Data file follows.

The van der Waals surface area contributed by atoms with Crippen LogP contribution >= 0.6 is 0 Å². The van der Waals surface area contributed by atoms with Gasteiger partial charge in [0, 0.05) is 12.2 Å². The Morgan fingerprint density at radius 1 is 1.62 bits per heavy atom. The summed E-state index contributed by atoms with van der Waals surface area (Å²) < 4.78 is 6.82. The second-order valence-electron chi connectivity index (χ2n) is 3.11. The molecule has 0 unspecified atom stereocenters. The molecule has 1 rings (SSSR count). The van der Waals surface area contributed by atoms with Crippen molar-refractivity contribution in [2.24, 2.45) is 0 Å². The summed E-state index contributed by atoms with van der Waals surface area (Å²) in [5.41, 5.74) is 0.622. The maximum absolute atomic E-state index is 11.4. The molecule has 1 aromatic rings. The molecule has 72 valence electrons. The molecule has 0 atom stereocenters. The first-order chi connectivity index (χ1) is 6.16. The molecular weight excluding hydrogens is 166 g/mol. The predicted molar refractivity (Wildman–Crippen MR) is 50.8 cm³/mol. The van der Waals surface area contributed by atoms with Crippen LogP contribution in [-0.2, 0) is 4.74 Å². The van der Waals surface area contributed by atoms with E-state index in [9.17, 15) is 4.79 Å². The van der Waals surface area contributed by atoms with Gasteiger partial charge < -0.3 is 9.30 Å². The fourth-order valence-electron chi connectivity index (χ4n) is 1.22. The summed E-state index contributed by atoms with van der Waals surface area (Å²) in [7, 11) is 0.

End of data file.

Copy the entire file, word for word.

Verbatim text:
The van der Waals surface area contributed by atoms with Crippen LogP contribution >= 0.6 is 0 Å². The van der Waals surface area contributed by atoms with Gasteiger partial charge in [0, 0.05) is 12.2 Å². The Morgan fingerprint density at radius 1 is 1.62 bits per heavy atom. The summed E-state index contributed by atoms with van der Waals surface area (Å²) < 4.78 is 6.82. The second-order valence-electron chi connectivity index (χ2n) is 3.11. The molecule has 0 unspecified atom stereocenters. The molecule has 1 rings (SSSR count). The van der Waals surface area contributed by atoms with Crippen molar-refractivity contribution in [2.24, 2.45) is 0 Å². The summed E-state index contributed by atoms with van der Waals surface area (Å²) in [5.41, 5.74) is 0.622. The maximum absolute atomic E-state index is 11.4. The molecule has 1 aromatic rings. The molecule has 72 valence electrons. The molecule has 0 atom stereocenters. The first-order chi connectivity index (χ1) is 6.16. The molecular weight excluding hydrogens is 166 g/mol. The predicted molar refractivity (Wildman–Crippen MR) is 50.8 cm³/mol. The van der Waals surface area contributed by atoms with Crippen LogP contribution in [-0.2, 0) is 4.74 Å². The van der Waals surface area contributed by atoms with E-state index in [9.17, 15) is 4.79 Å². The van der Waals surface area contributed by atoms with Gasteiger partial charge < -0.3 is 9.30 Å². The fourth-order valence-electron chi connectivity index (χ4n) is 1.22. The summed E-state index contributed by atoms with van der Waals surface area (Å²) in [7, 11) is 0.